My black wool coat puckers at the bottom
My gaze turns groundward
That’s from the hand-washing. I got it for a dollar at a yardsale.
I rolled it back and forward in the tub, watching the water turn dark. . .
After, the sleeves were just right, but the puckers remained
Into the evening sunshine flicking lint from my black wool coat
Cat fur, threads, white dust, hair, crumbs, how do I get them all?
A most unbecoming January warmth
A blue sky
(I remember thinking on arrival in Romania, the grass, the trees and the dogs are
My poor running shoes have matching holes now, on the outside of the foot, near
the pinky toe, on the mesh part
If I were to show myself to the in-laws. . .
Into the tilting pink of the evening sun
The monotony of an affluent neighborhood these days
The people in their houses, the cars in the driveway
My tarnished ambition hanging in the sky like a faded moon
What to do? day to day, minute to minute
Be content to shuffle along the sidewalk (and it is one of the more solid things I
Watch my fate merge with the cripple begging near the exit ramp
pale against the highway; give alms but look away
Look away, look away
Up into the sky at trees that never do wrong
And when the watermelon light plays among the skeleton tops
I pause – I’m the querulous child and it quells my whimpering
Oh, monotonous sunset, pat this child on the back. . .
I step out, expecting adventure
The two loaves in the oven behind me
like the sweet backs of docile animals
A jogger ahead of me, a military air about him
My over-layered self in this over-mild winter
A completely different path today
From which I expect epiphanies, at least one
“Signs of life” he said the other day. . .
When I was younger – I can say “when I was younger” now
though without conviction
Every encounter was hallowed in retrospection
Today I have it back, or I think I have it back
You see there, a fine house in foreclosure
A man paces slowly in a yard holding a broom – horizontally
And I pass by, walking and waiting, walking and waiting:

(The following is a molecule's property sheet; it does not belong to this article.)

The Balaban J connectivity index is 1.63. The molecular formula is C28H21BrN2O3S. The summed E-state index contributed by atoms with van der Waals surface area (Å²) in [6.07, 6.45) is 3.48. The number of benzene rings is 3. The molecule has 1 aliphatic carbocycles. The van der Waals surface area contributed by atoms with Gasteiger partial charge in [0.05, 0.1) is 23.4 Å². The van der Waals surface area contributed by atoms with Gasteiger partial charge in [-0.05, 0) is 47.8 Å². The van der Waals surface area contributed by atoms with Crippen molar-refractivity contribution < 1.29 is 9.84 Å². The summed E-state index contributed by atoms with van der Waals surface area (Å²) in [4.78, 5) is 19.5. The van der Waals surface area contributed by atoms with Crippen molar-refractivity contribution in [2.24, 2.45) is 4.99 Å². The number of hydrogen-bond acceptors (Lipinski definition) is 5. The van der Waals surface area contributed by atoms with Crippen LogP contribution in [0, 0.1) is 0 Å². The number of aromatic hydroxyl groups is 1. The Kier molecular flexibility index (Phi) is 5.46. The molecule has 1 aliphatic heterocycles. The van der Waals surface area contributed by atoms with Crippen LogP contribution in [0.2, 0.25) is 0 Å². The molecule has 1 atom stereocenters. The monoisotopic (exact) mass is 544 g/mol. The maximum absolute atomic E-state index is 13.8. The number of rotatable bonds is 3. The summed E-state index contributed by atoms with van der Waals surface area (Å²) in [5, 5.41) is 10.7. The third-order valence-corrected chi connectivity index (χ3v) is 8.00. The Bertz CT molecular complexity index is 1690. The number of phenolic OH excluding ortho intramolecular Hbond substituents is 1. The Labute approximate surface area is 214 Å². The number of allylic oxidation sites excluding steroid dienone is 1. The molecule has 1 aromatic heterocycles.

He sweeps the brick walls of his house
At the end of the road there is a tiled arch, flamingo pink, at the top of which is a
tiled image of a blue car, the kind that drags main
Is this the epiphany?
I didn’t see Christ’s face there, or anywhere
Just a crisscrossing of destinies at the intersection
Across the busy road two men standing on a balcony
Another man walking toward me swinging a white paper bag, cell phone
to his ear
Fingers of cold air slither up the legs of my sweatpants
(the ones I never remove, even when I sleep)
I avoid shadows, cross the street in search of sun
The warm hand of the sun on my back, like a comrade
The heat reaching my cheeks as if self-generated
Ah, the boredom of the same old route
I defy this boredom and walk on. . .
On second thought, this boredom. . .
This boredom that accompanies me like clumsy overshoes I don’t need
This boredom that is the very air I step into
That is blinders that keep me from feeling
Leaves me reeling in the middle of the sidewalk
I must go on – the feet do all the work
I’ll conjure up another city. . .
another going round and round
another winter, wafted forward as if
a new lover were waiting around every
corner in some fateful pose and I
only had to pause under lamps
listen to the wind embrace squalor
caress dilapidated storefronts
sweep empty snow-covered streets with
the tableaux of other people’s lives
framed and lit in convenient succession
back then, my loneliness was full.